For longtime Australian Greenpeace activist Danny Kennedy, one of the environmental group’s more memorable moves was when the Sydney crew climbed the roof of the prime minister’s home and installed solar panels to protest the government’s preference for Big Coal over renewable energy. (Note: Do not try this on the White House.)
These days, there’s a new, greener PM in power and Kennedy is in California, running a solar startup that aims to minimize the time spent on rooftops by doing for the solar business what Dell did for personal computers: Digitizing the entire enterprise to cut costs and create a mass market.
Putting photovoltaic panels on residential rooftops remains largely a labor-intensive cottage business, often involving multiple visits to a client’s home to make the sales pitch, measure the roof, and design a custom system. Sungevity, which officially launches Tuesday on Earth Day, takes all that online.
Enter your address on its website, and satellite-imaging software zooms in on your home, and Sungevity’s proprietary algorithm calculates the roof’s dimensions — the pitch and azimuth — selects appropriately sized solar arrays, and shows what they will look like installed — while computing your return on investment. Once the order is placed, one of five off-the-shelf prepackaged solar arrays is shipped to the customer’s door, and an installation crew is dispatched. A database tracks local building and permit requirements, sending the necessary forms to the homeowner for their signature while beaming local regulations governing solar arrays to the installation crew.
“This changes the game,” says Kennedy, 37, who co-founded Sungevity last year after leaving Greenpeace and relocating from Sydney to Berkeley. (Full disclosure: Kennedy’s kids and Green Wombat’s son attend the same elementary school.)
Kennedy and his partners have raised $2.7 million from investors that include German solar giant Solon and actress Cate Blanchett. “Our technology allows us to size up an entire city remotely and work out what the solar potential of the roof space is,” adds Kennedy, who will be speaking at Fortune’s Brainstorm Green conference on Monday. “This is the real secret sauce, the thing that rocks the house.”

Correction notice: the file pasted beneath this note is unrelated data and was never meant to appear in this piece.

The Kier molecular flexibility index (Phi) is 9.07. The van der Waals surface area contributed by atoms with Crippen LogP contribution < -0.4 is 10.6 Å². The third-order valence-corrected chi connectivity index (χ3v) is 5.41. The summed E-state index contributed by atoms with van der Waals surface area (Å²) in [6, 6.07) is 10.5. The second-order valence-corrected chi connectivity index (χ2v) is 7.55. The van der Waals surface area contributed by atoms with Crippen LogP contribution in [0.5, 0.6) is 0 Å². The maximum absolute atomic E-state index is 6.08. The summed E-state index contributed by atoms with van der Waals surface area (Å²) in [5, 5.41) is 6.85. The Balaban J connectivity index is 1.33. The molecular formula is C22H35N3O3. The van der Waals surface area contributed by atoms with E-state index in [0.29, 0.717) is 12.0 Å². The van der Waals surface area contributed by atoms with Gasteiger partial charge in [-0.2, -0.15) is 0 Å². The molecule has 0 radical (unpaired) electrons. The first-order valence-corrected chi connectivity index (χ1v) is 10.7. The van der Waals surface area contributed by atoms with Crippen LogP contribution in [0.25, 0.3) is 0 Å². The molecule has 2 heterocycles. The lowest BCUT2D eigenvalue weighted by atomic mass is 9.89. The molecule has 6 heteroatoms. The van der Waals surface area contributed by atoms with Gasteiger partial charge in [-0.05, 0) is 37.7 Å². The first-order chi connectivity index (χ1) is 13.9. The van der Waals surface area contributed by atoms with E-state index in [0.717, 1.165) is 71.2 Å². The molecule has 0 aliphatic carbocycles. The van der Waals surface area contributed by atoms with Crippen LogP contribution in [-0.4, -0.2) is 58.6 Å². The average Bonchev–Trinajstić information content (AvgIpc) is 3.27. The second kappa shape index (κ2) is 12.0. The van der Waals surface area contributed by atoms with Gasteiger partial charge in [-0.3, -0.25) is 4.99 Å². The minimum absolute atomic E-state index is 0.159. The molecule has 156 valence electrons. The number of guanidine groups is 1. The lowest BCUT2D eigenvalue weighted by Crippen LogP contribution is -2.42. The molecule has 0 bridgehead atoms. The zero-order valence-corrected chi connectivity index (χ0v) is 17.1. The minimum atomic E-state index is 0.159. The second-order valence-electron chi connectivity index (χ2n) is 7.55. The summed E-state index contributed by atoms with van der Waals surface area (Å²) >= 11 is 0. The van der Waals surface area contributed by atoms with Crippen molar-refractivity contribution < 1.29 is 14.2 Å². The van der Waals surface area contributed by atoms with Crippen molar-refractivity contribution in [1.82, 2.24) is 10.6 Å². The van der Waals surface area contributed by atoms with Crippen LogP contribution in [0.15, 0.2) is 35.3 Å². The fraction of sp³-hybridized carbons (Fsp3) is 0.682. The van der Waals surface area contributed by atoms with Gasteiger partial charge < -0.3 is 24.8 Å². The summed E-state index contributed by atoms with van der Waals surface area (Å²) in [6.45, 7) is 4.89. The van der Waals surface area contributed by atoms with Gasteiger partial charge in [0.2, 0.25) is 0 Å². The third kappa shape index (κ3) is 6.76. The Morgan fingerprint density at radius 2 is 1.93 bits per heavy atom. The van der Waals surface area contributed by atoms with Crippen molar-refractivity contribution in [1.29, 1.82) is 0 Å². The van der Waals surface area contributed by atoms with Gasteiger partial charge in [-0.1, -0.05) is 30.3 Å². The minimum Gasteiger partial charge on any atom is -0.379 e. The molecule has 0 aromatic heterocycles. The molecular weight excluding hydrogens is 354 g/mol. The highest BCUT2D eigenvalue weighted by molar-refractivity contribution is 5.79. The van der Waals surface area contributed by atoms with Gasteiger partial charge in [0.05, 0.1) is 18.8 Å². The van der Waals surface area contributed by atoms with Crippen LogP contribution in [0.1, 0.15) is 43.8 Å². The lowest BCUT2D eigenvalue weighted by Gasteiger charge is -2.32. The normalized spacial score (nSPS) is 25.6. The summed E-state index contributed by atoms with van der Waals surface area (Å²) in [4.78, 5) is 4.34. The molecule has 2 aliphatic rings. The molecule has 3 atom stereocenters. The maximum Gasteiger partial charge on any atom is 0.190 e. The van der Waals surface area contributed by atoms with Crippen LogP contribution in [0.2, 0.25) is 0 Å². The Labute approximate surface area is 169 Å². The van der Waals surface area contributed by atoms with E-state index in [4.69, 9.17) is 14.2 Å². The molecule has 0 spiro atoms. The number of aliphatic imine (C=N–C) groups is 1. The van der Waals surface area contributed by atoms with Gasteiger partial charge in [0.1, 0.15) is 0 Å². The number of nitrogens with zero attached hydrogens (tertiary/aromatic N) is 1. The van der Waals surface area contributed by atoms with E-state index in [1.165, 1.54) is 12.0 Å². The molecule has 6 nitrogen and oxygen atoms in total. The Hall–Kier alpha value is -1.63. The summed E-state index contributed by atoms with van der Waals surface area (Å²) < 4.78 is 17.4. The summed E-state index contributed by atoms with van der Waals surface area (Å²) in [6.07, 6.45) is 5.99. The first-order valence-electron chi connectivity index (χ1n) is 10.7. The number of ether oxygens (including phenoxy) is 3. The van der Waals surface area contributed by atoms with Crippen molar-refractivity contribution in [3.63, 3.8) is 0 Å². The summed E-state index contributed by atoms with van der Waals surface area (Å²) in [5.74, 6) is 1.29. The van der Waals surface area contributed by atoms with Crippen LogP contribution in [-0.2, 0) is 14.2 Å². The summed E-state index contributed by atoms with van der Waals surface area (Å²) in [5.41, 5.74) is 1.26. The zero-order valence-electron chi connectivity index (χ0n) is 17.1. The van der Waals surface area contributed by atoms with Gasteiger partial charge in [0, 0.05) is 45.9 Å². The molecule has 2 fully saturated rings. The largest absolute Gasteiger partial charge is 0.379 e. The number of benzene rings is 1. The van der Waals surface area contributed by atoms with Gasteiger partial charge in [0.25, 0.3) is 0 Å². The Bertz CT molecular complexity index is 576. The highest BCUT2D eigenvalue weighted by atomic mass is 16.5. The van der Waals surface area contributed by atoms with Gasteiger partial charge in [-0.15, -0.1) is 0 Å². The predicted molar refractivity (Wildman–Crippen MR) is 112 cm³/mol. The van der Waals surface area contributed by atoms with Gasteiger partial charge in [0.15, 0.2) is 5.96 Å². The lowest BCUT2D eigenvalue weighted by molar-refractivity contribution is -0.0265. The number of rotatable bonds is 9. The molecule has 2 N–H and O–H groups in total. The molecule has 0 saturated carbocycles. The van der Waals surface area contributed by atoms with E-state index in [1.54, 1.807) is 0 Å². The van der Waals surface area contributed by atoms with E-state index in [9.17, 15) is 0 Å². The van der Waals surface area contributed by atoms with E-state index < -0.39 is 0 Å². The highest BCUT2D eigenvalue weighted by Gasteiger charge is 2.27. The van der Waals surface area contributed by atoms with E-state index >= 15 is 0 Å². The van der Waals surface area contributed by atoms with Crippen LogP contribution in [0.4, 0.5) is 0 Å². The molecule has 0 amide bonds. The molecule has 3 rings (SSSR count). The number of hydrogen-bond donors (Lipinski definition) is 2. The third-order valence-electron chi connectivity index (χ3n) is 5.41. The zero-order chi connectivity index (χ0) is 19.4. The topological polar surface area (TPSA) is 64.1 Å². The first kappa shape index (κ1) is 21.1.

Says Joe Kastner, an executive with solar financier MMA (MMA) Renewable Ventures: “If you do a lot of site visits, that can end up being a big portion of the cost. Anything that can make these projects more efficient and cut the costs on the front end is good.” He adds that Sungevity may appeal to potential customers accustomed to managing their lives online and who are loathe to hang out at home waiting for solar sales or service people to show up. “I would be interested in doing as much as possible over the Internet,” Kastner says. “There’s definitely a market for it.”
Rather than employ its own installers, Sungevity will work with unions to train electricians and other contractors so that it can tap pools of green-collar workers in local markets. “That’s probably long-term what’s most needed to achieve a million solar roofs,” says Kennedy, referring to California’s solar target. “[Solar panel] supply is not the big constraint. The real issue is labor — it’s the limiting factor in the growth of the industry.”